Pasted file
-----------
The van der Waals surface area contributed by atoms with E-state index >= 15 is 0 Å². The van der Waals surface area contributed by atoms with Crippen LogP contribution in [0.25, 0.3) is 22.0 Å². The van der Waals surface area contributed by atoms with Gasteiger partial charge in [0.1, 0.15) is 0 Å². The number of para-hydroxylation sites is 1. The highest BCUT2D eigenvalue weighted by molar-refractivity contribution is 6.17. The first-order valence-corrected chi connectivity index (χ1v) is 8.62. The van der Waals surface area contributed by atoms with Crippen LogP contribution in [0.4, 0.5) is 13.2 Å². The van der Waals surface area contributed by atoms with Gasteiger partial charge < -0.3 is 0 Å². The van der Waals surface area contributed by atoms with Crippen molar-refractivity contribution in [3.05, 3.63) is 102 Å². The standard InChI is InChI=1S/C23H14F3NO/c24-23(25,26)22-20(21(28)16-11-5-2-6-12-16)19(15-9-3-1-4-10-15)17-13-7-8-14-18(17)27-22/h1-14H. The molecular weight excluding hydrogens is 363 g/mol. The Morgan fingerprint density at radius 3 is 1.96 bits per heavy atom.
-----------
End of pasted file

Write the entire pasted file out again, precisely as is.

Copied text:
The van der Waals surface area contributed by atoms with E-state index >= 15 is 0 Å². The van der Waals surface area contributed by atoms with Crippen LogP contribution in [0.25, 0.3) is 22.0 Å². The van der Waals surface area contributed by atoms with Gasteiger partial charge in [0.1, 0.15) is 0 Å². The number of para-hydroxylation sites is 1. The highest BCUT2D eigenvalue weighted by molar-refractivity contribution is 6.17. The first-order valence-corrected chi connectivity index (χ1v) is 8.62. The van der Waals surface area contributed by atoms with Crippen LogP contribution in [0.4, 0.5) is 13.2 Å². The van der Waals surface area contributed by atoms with Gasteiger partial charge < -0.3 is 0 Å². The van der Waals surface area contributed by atoms with Crippen molar-refractivity contribution in [3.05, 3.63) is 102 Å². The standard InChI is InChI=1S/C23H14F3NO/c24-23(25,26)22-20(21(28)16-11-5-2-6-12-16)19(15-9-3-1-4-10-15)17-13-7-8-14-18(17)27-22/h1-14H. The molecular weight excluding hydrogens is 363 g/mol. The Morgan fingerprint density at radius 3 is 1.96 bits per heavy atom.